I am about to discover that really many interesting books have been written about healing gardens and garden therapy. I have just finished reading two of them. Both of them written from the heart by authors who professionally work with healing gardens and both of them full of the most magnificent photos.

The books are in Danish and Swedish. For those of you not speaking Danish or Swedish I will give you a short review and link to free garden plans from one of the books.

Lykken har rødder (The Roots of Happiness) by Inge A. Futterup, Darduse publishing house. The author is a landscape technologist (landskabsteknolog) and experienced owner of a large garden. She has recovered from burn-down syndrome by being in her garden.

Lykken har rødder by Inge A. Futtrup

The book explains us why you can recover from burn-down syndrome by being in a garden and tells us about the different “rooms” you can make in the garden – each room with a specific purpose in the healing process (I have described these “rooms” in a previous blog post, see link in the bottom of this post). The really good thing about this book is all the garden plans that she has provided. She explains how you can meet different needs with different solutions and suggest for plants and flowers.

You can find the free garden plans at her website. You find garden plans for a fruit garden, a small house garden, an urban house garden, a farm garden and a larger house garden. The text describing the garden plans is in Danish however each plan is richly illustrated with photos and drawings. I am sure you can get inspired.

The other book is called En lisa för själen (A relief for the soul) by Eva Robild and Annika Christensen published at ICA Bok Förlag.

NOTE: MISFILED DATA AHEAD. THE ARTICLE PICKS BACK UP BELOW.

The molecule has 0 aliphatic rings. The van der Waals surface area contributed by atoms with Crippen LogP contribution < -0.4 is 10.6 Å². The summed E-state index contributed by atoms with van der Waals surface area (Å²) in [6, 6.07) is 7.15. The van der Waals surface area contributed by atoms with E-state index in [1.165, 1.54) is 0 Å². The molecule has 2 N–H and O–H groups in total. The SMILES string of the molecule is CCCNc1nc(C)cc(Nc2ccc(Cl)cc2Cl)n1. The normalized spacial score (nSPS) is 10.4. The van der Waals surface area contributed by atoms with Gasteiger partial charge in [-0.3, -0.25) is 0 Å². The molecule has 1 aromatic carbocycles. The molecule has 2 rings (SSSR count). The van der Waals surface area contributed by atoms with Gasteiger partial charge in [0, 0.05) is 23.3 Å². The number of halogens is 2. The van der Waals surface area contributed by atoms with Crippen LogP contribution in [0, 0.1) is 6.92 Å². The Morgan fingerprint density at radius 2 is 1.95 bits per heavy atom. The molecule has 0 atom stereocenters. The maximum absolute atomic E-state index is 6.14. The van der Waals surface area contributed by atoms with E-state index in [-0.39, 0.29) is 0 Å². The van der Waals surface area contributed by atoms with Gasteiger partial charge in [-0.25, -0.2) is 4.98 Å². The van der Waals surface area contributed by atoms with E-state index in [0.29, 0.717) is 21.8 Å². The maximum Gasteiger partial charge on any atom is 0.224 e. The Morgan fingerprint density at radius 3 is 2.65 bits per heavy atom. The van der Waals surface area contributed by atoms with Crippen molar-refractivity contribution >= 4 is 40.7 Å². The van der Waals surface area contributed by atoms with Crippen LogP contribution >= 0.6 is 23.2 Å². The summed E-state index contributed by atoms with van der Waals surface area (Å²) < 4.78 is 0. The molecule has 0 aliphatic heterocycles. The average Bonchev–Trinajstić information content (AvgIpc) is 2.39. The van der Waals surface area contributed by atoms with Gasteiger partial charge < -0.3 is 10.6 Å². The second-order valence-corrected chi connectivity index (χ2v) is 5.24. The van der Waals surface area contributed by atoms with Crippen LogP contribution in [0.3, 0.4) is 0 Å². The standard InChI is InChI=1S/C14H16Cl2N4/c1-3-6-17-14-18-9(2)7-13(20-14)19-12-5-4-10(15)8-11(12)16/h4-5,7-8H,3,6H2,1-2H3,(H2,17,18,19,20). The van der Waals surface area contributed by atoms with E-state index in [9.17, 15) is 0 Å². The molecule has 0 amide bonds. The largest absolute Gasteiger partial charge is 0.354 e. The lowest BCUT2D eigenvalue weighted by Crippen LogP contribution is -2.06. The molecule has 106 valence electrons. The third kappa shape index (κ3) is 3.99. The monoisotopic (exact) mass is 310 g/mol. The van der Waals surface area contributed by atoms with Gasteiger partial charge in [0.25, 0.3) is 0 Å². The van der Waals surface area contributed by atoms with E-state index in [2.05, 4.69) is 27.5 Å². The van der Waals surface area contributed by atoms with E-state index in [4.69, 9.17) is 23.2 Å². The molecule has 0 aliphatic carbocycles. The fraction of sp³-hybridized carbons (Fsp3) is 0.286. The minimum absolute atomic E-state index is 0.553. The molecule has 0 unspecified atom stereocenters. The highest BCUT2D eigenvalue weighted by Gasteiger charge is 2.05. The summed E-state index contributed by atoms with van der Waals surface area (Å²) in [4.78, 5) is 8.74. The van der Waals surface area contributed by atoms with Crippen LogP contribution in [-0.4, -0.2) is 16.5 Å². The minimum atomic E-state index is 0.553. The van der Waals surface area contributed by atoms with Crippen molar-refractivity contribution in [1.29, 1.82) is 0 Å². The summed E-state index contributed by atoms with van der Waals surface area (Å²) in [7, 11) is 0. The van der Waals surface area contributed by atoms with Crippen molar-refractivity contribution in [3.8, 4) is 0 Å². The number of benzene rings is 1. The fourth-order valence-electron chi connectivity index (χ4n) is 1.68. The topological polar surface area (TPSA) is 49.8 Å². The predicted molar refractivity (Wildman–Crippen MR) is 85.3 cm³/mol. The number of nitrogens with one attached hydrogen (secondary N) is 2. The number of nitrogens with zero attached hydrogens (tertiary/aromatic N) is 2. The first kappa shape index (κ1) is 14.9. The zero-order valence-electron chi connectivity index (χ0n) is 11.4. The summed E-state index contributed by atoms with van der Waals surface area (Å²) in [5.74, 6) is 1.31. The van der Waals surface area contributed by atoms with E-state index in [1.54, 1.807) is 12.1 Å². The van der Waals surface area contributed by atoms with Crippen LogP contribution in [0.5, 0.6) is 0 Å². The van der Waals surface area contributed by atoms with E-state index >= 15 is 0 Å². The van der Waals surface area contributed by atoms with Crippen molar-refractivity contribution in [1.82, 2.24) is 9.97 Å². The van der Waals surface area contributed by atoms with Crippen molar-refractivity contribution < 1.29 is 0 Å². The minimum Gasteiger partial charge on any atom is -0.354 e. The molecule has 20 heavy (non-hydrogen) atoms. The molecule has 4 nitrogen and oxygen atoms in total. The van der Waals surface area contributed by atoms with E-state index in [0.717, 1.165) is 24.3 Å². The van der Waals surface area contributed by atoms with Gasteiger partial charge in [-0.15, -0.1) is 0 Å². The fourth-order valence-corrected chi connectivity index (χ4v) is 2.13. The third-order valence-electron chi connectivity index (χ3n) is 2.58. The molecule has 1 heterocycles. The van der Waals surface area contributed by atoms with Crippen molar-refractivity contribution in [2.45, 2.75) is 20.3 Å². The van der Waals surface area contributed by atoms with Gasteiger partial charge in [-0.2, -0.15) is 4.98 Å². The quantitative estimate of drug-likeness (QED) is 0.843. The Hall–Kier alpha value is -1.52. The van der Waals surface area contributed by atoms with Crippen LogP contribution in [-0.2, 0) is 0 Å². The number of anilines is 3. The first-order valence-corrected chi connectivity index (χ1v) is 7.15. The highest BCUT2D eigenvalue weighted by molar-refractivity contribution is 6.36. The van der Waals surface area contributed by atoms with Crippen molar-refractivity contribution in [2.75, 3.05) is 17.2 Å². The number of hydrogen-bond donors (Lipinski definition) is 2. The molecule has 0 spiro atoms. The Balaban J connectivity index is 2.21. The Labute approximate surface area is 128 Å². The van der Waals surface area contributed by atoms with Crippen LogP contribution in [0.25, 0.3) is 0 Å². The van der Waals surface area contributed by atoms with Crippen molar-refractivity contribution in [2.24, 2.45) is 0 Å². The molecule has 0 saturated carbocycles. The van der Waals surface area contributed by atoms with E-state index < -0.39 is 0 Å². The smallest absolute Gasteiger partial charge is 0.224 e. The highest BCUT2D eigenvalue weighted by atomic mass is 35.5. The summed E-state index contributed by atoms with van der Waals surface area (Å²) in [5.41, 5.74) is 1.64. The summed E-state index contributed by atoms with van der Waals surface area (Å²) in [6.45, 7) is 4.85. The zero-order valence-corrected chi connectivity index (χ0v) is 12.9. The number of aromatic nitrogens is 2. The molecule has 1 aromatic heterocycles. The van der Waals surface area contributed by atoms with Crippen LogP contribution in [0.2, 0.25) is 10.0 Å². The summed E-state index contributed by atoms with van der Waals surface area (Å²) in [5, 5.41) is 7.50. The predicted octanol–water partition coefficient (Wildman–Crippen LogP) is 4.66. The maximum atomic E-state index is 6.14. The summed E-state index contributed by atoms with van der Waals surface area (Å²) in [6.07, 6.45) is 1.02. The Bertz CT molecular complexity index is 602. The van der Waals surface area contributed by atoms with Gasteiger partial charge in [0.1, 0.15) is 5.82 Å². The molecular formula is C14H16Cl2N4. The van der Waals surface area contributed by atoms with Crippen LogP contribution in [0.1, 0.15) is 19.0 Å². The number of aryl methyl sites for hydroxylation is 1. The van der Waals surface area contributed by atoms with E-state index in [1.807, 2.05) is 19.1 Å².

Eva Robild is a journalist specialised in gardens and burn-down syndromes and also an experienced gardener. Annika Christensen is a photographer. She got a burn-down syndrome some years ago and recovered by being in the garden. Now she is specialised in garden photography and all the beautiful images in the book have been taken by her.

The book is somehow similar to the other book in the way that it also explains how you can benefit from being in a garden and how gardens can be an active part of a healing process. However the book has an interesting chapter about brain processes – what happens in the brain when you are in the garden and how brain process can be affected in a positive and healing way by being in a garden.

It also gives ideas of how to “be” in your garden. It is about changing attitude from seeing the garden as something you “have to do” – a burden – to something you can enjoy and where you can relax. They suggest for ways to plan garden in a way that invites for relaxation and meditation – all year round.

What do you read at the moment?

Written by Trine Plambech

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